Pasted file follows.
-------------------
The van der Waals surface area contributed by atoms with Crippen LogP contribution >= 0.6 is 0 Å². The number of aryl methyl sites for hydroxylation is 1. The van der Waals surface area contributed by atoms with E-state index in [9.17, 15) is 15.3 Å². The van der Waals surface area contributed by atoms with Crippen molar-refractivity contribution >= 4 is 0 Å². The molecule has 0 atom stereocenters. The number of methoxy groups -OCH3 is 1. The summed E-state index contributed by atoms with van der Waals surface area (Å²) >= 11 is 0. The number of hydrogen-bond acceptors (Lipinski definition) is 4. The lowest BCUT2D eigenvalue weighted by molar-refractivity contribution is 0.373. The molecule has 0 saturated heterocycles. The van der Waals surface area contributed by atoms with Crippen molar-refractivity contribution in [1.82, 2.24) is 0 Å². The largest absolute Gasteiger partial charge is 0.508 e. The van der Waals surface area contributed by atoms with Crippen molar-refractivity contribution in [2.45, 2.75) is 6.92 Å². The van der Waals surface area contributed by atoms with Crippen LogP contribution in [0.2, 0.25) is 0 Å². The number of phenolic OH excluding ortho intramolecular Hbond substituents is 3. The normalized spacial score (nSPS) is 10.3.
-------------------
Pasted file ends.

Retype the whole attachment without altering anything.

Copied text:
The van der Waals surface area contributed by atoms with Crippen LogP contribution >= 0.6 is 0 Å². The number of aryl methyl sites for hydroxylation is 1. The van der Waals surface area contributed by atoms with E-state index in [9.17, 15) is 15.3 Å². The van der Waals surface area contributed by atoms with Crippen molar-refractivity contribution >= 4 is 0 Å². The molecule has 0 atom stereocenters. The number of methoxy groups -OCH3 is 1. The summed E-state index contributed by atoms with van der Waals surface area (Å²) >= 11 is 0. The number of hydrogen-bond acceptors (Lipinski definition) is 4. The lowest BCUT2D eigenvalue weighted by molar-refractivity contribution is 0.373. The molecule has 0 saturated heterocycles. The van der Waals surface area contributed by atoms with Crippen molar-refractivity contribution in [1.82, 2.24) is 0 Å². The largest absolute Gasteiger partial charge is 0.508 e. The van der Waals surface area contributed by atoms with Crippen molar-refractivity contribution in [2.45, 2.75) is 6.92 Å². The van der Waals surface area contributed by atoms with Crippen LogP contribution in [0.2, 0.25) is 0 Å². The number of phenolic OH excluding ortho intramolecular Hbond substituents is 3. The normalized spacial score (nSPS) is 10.3.